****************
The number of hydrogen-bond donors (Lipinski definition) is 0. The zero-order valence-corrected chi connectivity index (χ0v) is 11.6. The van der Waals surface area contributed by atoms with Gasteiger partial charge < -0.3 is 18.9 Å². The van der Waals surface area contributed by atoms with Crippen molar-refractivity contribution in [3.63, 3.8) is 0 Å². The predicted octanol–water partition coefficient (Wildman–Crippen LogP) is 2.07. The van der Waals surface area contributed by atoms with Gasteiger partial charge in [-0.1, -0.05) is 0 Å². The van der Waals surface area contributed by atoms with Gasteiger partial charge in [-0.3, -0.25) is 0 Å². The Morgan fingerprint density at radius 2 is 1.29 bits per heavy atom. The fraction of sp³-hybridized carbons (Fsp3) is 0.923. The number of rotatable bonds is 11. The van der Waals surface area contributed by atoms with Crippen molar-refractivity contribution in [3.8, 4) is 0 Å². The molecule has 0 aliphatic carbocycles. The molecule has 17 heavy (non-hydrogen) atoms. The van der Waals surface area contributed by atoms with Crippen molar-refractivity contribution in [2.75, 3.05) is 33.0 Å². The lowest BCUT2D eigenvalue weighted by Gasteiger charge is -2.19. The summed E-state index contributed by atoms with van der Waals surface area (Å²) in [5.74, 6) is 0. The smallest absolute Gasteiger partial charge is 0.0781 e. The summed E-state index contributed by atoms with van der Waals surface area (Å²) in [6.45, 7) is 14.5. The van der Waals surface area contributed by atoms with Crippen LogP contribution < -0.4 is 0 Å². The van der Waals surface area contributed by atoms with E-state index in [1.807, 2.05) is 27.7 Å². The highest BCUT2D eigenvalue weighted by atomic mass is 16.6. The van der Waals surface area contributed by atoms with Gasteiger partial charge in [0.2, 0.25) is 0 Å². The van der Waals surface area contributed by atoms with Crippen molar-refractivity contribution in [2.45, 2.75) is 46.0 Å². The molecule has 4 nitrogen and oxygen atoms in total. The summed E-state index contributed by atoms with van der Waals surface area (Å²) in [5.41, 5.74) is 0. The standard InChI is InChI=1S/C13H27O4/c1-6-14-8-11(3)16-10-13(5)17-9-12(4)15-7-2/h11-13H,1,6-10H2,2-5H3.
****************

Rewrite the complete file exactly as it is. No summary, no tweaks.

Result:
The number of hydrogen-bond donors (Lipinski definition) is 0. The zero-order valence-corrected chi connectivity index (χ0v) is 11.6. The van der Waals surface area contributed by atoms with Gasteiger partial charge < -0.3 is 18.9 Å². The van der Waals surface area contributed by atoms with Crippen molar-refractivity contribution in [3.63, 3.8) is 0 Å². The predicted octanol–water partition coefficient (Wildman–Crippen LogP) is 2.07. The van der Waals surface area contributed by atoms with Gasteiger partial charge in [-0.1, -0.05) is 0 Å². The van der Waals surface area contributed by atoms with Gasteiger partial charge in [-0.3, -0.25) is 0 Å². The Morgan fingerprint density at radius 2 is 1.29 bits per heavy atom. The fraction of sp³-hybridized carbons (Fsp3) is 0.923. The number of rotatable bonds is 11. The van der Waals surface area contributed by atoms with Crippen molar-refractivity contribution in [3.8, 4) is 0 Å². The molecule has 0 aliphatic carbocycles. The molecule has 17 heavy (non-hydrogen) atoms. The van der Waals surface area contributed by atoms with Crippen molar-refractivity contribution in [2.75, 3.05) is 33.0 Å². The lowest BCUT2D eigenvalue weighted by Gasteiger charge is -2.19. The summed E-state index contributed by atoms with van der Waals surface area (Å²) in [5.74, 6) is 0. The smallest absolute Gasteiger partial charge is 0.0781 e. The summed E-state index contributed by atoms with van der Waals surface area (Å²) in [6.45, 7) is 14.5. The van der Waals surface area contributed by atoms with Crippen LogP contribution < -0.4 is 0 Å². The van der Waals surface area contributed by atoms with E-state index in [1.807, 2.05) is 27.7 Å². The highest BCUT2D eigenvalue weighted by atomic mass is 16.6. The van der Waals surface area contributed by atoms with Gasteiger partial charge in [0.2, 0.25) is 0 Å². The van der Waals surface area contributed by atoms with Crippen molar-refractivity contribution in [2.45, 2.75) is 46.0 Å². The molecule has 4 nitrogen and oxygen atoms in total. The summed E-state index contributed by atoms with van der Waals surface area (Å²) in [5.41, 5.74) is 0. The standard InChI is InChI=1S/C13H27O4/c1-6-14-8-11(3)16-10-13(5)17-9-12(4)15-7-2/h11-13H,1,6-10H2,2-5H3.